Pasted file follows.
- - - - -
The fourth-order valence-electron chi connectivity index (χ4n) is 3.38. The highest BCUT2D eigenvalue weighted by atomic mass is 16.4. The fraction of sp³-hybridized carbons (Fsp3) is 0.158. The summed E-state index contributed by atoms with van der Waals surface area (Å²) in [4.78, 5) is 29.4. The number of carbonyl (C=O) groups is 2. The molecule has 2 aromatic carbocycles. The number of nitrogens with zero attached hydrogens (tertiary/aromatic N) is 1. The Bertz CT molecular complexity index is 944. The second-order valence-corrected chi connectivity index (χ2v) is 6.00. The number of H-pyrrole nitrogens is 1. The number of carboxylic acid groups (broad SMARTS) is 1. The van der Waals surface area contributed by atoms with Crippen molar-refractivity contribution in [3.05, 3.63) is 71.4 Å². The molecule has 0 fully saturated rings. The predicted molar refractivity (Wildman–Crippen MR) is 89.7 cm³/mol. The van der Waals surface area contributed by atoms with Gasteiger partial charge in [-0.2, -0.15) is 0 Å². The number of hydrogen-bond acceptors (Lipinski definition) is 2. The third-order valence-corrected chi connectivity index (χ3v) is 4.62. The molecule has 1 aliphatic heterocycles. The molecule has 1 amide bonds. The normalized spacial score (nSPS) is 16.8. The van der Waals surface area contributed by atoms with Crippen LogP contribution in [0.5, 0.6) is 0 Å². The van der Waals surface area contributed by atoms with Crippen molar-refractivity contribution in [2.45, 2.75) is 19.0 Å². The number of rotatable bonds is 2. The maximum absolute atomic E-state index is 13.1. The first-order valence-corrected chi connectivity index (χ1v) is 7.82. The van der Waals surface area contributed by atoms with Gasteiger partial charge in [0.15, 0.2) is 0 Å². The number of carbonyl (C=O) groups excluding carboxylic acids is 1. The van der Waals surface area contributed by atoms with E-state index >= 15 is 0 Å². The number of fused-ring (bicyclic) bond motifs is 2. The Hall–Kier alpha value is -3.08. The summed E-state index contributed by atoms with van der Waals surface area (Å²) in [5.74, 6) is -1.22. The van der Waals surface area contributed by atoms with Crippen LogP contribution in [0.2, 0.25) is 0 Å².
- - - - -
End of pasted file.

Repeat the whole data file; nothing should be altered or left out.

The fourth-order valence-electron chi connectivity index (χ4n) is 3.38. The highest BCUT2D eigenvalue weighted by atomic mass is 16.4. The fraction of sp³-hybridized carbons (Fsp3) is 0.158. The summed E-state index contributed by atoms with van der Waals surface area (Å²) in [4.78, 5) is 29.4. The number of carbonyl (C=O) groups is 2. The molecule has 2 aromatic carbocycles. The number of nitrogens with zero attached hydrogens (tertiary/aromatic N) is 1. The Bertz CT molecular complexity index is 944. The second-order valence-corrected chi connectivity index (χ2v) is 6.00. The number of H-pyrrole nitrogens is 1. The number of carboxylic acid groups (broad SMARTS) is 1. The van der Waals surface area contributed by atoms with Crippen molar-refractivity contribution in [3.05, 3.63) is 71.4 Å². The molecule has 0 fully saturated rings. The predicted molar refractivity (Wildman–Crippen MR) is 89.7 cm³/mol. The van der Waals surface area contributed by atoms with Gasteiger partial charge in [-0.2, -0.15) is 0 Å². The number of hydrogen-bond acceptors (Lipinski definition) is 2. The third-order valence-corrected chi connectivity index (χ3v) is 4.62. The molecule has 1 aliphatic heterocycles. The molecule has 1 amide bonds. The normalized spacial score (nSPS) is 16.8. The van der Waals surface area contributed by atoms with Crippen LogP contribution in [0.5, 0.6) is 0 Å². The van der Waals surface area contributed by atoms with Crippen molar-refractivity contribution in [2.45, 2.75) is 19.0 Å². The number of rotatable bonds is 2. The maximum absolute atomic E-state index is 13.1. The first-order valence-corrected chi connectivity index (χ1v) is 7.82. The van der Waals surface area contributed by atoms with Gasteiger partial charge in [0.15, 0.2) is 0 Å². The number of carbonyl (C=O) groups excluding carboxylic acids is 1. The van der Waals surface area contributed by atoms with E-state index >= 15 is 0 Å². The number of fused-ring (bicyclic) bond motifs is 2. The Hall–Kier alpha value is -3.08. The summed E-state index contributed by atoms with van der Waals surface area (Å²) in [5.74, 6) is -1.22. The van der Waals surface area contributed by atoms with Crippen LogP contribution in [0.2, 0.25) is 0 Å².